What advise would you give to a 16 year old?
The advice I would give to a 16-year-old athlete pursuing competitive sports is to have an open mind when it comes to learning. Be curious about how you can grow as an athlete, improve your skills, and understand how you can turn challenges and setbacks into positives. Your attitude and mindset is everything as is your work ethic. Fall in love with learning and get comfortable with asking for help and feedback. Also, balance your athletic pursuits with other passions and interests as well, make time for friends, having fun, and experiencing different things outside of sports. Be aware of what contributes positively to your life and is helping you achieve your dreams and potential and what activities and people detract from that. High school years can be challenging with peer pressure and the feeling that you need to fit in, it takes a strong sense of self and a clear head to say no to negative influences and surround yourself with people and experiences that will help you grow into an incredible individual and athlete. And be kind to yourself in the process, you are growing and evolving every day, you don’t have to have everything figured out, be patient, work hard, and love yourself.
‘To that I say RELAX.’
What are the common mistakes you experienced for both the parents and the kids?
Your family should be your safe and unconditional loving place. The last place where you should get pressure to perform is from your parents. I have seen it ALL. Parents who want to be the coach, the agent, the manager, or who go around telling everyone their kid is the next so-and-so. To that I say RELAX. As a parent your role is to be supportive, help them cultivate their passions, and provide unconditional love to them. Make sure the dream of getting sponsored or becoming a pro athlete is actually your child’s dream and not just your dream. The other part of the parent/child-athlete relationship is when a minor starts to earn money through sponsorship and prize money. It is imperative that the parents are responsible with these earnings, speak with an accountant, and help the child learn about financial literacy. I have seen many parents not do the right thing by their children when it comes to finances leaving the child wondering what happened to all of the money they earned. Depending on where you live in the world there are laws that should be followed as it pertains to earnings for children under the age of 18. And lastly it is important that the child athlete is the one developing the relationships with the team managers and marketing directors. Sometimes parents get overzealous and take over communication when the child should actually be the one cultivating the relationship. Encourage your child to check in with their sponsors, have them be the ones emailing and calling and asking what they can do to support the brand. Remember the brand is sponsoring the athlete, not the parent.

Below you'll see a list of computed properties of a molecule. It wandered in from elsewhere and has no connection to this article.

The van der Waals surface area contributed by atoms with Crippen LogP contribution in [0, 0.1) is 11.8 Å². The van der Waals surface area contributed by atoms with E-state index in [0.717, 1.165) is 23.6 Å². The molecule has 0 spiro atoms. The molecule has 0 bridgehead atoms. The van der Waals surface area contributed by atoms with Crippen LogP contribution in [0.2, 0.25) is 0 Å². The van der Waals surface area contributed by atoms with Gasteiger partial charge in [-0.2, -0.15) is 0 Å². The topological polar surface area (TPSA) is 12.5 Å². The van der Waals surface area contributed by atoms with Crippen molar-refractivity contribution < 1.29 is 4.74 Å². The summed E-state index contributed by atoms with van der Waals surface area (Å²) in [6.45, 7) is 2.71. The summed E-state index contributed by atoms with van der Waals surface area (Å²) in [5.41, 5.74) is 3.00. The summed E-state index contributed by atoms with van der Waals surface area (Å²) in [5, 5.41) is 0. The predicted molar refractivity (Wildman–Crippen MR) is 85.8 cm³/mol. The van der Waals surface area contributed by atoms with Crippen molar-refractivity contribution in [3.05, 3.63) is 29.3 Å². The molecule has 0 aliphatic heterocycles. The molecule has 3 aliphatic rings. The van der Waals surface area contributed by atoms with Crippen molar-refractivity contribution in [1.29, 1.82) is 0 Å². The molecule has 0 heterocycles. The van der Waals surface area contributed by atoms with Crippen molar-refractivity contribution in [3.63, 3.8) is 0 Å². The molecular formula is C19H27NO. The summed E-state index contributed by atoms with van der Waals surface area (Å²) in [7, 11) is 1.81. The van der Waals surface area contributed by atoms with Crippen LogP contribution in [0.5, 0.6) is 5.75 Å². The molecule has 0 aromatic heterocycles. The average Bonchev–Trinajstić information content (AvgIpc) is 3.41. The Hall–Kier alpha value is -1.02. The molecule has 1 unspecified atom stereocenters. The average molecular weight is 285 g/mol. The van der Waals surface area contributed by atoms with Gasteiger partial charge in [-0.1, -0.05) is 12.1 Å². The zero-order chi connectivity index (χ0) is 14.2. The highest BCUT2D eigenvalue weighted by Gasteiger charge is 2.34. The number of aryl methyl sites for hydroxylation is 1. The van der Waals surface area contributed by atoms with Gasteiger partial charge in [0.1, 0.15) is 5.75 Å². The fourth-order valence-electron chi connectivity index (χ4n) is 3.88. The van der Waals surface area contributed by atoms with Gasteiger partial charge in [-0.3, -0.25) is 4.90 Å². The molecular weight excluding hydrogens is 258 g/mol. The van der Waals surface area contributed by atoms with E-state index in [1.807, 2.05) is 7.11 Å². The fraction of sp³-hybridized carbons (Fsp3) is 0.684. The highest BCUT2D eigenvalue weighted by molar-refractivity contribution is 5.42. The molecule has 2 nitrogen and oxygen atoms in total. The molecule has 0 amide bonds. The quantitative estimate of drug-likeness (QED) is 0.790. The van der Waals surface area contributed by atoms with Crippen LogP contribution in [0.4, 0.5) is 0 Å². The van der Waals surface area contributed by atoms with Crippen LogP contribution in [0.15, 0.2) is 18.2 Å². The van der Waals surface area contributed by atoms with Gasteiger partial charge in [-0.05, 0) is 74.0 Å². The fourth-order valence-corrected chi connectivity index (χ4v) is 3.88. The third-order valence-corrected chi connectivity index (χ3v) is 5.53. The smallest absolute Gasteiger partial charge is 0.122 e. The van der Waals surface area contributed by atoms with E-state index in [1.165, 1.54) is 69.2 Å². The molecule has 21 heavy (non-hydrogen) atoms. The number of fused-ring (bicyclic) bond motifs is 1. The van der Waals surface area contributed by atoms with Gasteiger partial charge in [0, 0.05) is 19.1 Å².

What are some of the common downsides of making it to the top and how an you prepare yourself for it?
Do not have your self-worth be solely defined by your outcomes and achievements in sports. This is why it is so important to have great friends, good relationships with your family, other interests and passions outside of your sport. Learning how to implement boundaries and prioritize your time because as you succeed you will be pulled in many different directions due to sponsor obligations, competitions, training etc. You need to be able to prioritize your health, both mental and physical, allow time and space to continue to cultivate your talent, and enjoy your life too. The other aspect is that you need to think 5 steps ahead for when your career will be over and what your exit strategy will be, what other career skills do you want to develop so you can transition from being a pro athlete into another career. Whether that is studying, getting a degree, doing an internship, being an entrepreneur, you need to start figuring this out before your contracts expire.
Last question: If you could interview one person, who would it be and why? What would you ask?
Probably my grandfather as he passed away before I was born, and I would love to have known him.